BlogPrelude to the PGA Championship

PGA Championship

August 6th – 9th, 2020

TPC Harding Park

San Francisco, Ca.

Par: 70 / Yardage: 7,251

Purse: $11 million

with $1,980,000 to the winner

Defending Champion:
Brooks Koepka

by Sal Johnson

Founder, Chief Data Officer, GOLFstats

E-mail me at:

Have to say this, boy is golf’s biological clock going to really get screwed up this week. Not only will they be playing the first major championship in August, when last year it was established that majors would be finished in July at the British Open. But for most players (with the small exception of those coming from the Barracuda), the last eight weeks have been about playing in hot, humid conditions in which the ball has been flying googillion miles. For all those that have been playing regularly over the last eight weeks and especially those coming from Memphis, they will be in for a different experience this week at TPC Harding Park because everything shall we say in the stratosphere will be definitely different this week. Instead of stifling conditions that everyone would be sweating profusely, players will find themselves having to bundle up as each day will be in the mid-60s and the conditions will change during the day. Since the course is just a half a mile from the Pacific and it is August, the course will have clouds and fog in the morning that will burn away by 11 for a few hours of sunshine and then the clouds moving in around 3. With conditions like this, Bryson DeChambeau will probably not see drives in the 360-yard range and be lucky to hit it over 300 yards this week. So the advertised length of the course at 7,251 will be that and it will probably play long this week.  Oh, and talking about DeChambeau he is probably a very good player to start off with.  After being the hottest player on the planet last month, he has come down to earth and his game is showing signs that yes he is human and can make mistakes.  After missing the cut at Memorial and finsihing T-30th in Memphis DeChambeau comes to San Francisco a bit deflated and looking to regain the mojo he had last month.  DeChambeau needs to realize that on some courses hitting greens in regulation is important and the last two weeks on courses that he hasn’t had flip wedges left tot he greens he has stumbled on, he was T-61st in Greens in Regulation in Memphis.  If that happens at the PGA Championship it will be another long week for him.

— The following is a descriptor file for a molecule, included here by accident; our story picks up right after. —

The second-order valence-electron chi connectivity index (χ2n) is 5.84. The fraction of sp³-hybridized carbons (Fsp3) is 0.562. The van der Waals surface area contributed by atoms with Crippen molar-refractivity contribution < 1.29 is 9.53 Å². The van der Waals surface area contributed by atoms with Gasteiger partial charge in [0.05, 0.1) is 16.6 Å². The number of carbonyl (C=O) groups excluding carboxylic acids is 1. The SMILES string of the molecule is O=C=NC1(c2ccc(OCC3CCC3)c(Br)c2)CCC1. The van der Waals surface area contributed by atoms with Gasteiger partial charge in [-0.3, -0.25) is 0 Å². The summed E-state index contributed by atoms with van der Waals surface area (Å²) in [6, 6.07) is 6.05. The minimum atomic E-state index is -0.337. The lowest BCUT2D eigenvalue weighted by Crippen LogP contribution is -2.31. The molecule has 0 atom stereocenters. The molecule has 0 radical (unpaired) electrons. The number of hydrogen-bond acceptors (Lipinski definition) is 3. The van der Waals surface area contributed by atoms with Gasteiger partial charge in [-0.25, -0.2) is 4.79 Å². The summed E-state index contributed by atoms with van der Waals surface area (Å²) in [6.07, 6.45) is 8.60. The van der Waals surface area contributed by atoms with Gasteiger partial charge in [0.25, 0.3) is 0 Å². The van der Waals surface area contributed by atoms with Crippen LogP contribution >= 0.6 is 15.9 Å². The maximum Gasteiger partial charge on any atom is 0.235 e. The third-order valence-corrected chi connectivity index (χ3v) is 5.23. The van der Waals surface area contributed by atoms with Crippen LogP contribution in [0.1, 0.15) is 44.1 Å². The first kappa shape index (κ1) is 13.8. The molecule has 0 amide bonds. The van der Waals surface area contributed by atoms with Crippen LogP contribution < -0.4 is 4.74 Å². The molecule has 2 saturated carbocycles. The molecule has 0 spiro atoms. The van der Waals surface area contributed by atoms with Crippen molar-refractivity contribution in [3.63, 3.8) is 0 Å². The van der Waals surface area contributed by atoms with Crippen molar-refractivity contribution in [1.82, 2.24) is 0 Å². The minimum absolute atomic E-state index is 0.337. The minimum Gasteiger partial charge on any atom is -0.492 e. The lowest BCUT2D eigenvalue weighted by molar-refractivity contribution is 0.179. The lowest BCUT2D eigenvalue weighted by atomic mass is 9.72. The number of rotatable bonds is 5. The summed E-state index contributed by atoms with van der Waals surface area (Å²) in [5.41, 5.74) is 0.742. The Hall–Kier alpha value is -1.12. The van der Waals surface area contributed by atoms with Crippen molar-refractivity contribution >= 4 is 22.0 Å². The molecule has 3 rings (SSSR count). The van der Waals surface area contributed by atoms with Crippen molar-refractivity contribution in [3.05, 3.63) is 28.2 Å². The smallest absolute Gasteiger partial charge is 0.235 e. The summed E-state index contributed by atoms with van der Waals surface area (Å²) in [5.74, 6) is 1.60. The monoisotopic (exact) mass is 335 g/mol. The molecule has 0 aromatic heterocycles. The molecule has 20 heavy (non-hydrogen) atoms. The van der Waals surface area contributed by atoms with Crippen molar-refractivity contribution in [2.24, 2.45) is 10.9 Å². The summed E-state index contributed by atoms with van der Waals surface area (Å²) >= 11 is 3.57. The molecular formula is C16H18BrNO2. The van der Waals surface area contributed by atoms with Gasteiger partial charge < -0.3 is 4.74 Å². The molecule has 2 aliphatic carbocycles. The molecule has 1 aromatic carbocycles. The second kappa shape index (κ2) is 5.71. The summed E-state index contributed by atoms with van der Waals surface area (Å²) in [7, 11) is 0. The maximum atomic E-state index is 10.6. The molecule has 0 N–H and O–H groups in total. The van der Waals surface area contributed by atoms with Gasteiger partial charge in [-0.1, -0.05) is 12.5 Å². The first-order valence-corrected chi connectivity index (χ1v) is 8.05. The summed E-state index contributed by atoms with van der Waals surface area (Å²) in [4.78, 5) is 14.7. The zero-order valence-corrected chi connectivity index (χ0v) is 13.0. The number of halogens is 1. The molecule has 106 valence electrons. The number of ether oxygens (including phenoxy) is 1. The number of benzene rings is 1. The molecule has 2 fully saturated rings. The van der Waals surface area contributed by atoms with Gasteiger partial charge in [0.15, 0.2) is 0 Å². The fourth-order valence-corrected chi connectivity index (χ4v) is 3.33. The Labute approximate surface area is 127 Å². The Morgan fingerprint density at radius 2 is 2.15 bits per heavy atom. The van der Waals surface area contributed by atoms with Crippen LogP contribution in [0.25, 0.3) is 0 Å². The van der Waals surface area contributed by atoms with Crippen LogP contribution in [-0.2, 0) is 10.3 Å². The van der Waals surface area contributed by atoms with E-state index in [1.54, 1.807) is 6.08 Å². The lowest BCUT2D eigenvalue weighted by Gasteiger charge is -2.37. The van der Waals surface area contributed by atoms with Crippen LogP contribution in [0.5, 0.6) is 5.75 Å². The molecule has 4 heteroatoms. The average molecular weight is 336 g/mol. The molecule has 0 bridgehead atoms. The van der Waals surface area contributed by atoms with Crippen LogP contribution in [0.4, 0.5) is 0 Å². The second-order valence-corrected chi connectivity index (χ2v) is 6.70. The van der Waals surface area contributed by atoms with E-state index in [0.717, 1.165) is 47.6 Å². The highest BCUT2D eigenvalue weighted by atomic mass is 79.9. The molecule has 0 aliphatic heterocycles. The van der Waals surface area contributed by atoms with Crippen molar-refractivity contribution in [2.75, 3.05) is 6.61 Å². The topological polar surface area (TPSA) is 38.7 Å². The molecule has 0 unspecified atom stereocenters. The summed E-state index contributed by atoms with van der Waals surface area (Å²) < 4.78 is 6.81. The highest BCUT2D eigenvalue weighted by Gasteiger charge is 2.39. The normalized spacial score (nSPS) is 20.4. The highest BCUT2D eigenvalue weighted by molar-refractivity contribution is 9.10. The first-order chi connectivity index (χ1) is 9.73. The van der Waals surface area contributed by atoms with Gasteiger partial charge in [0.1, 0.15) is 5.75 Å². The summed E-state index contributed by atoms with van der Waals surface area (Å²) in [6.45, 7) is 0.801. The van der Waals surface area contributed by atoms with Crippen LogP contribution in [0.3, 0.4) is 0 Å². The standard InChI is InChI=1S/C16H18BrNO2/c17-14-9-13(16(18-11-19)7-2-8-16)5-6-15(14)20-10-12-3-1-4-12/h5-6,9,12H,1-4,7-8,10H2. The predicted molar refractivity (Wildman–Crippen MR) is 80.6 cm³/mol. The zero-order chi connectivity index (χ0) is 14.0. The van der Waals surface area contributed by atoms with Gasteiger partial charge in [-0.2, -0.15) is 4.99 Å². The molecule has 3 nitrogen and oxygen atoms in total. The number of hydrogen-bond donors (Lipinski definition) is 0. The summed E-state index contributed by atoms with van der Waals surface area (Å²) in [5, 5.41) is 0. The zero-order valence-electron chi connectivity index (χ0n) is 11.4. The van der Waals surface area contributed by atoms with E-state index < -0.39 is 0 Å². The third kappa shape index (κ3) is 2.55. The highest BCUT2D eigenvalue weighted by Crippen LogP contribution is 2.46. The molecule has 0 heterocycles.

As for some other key players, gosh anything is possible. Last week we were worried about the health of players like Brooks Koepka, Dustin Johnson, and Jason Day and many including myself were wondering if their seasons were dead. But all three proved that wrong in Memphis and will be very talked-about this week. The biggest Brooks Koepka was T-2nd in Memphis and will have a big bullseye on his back in the early days of this championship as many wonders if it’s humanly possible to win a major championship three straight years in a row. It’s been 64 years since it’s last been done by Peter Thomson winning the British Open in 1954, ’55 & ’56. Adding to the rarity of the feat, it had been 29 years since Walter Hagan did his four-peat between 1924 and 1927 and 22 years and before that when Willie Anderson won the U.S. Open in 1903, ’04 & ’05 so you can see the type of rarefied air that Koepka is breathing this week. Making things worst there are 155 players that would love for Koepka not to accomplish that feat just this week, out of that pack about 40 have a legitimate chance of really winning. The one with the biggest chance will be Justin Thomas who played great in the WGC-FedEx St. Jude Invitational and told the world after his three-shot victory that he has been working really hard on his game since the break and was surprised it took this long for him to register a victory. So for many, this is all the news they need, just have the engravers put his name on the Wanamaker Trophy now.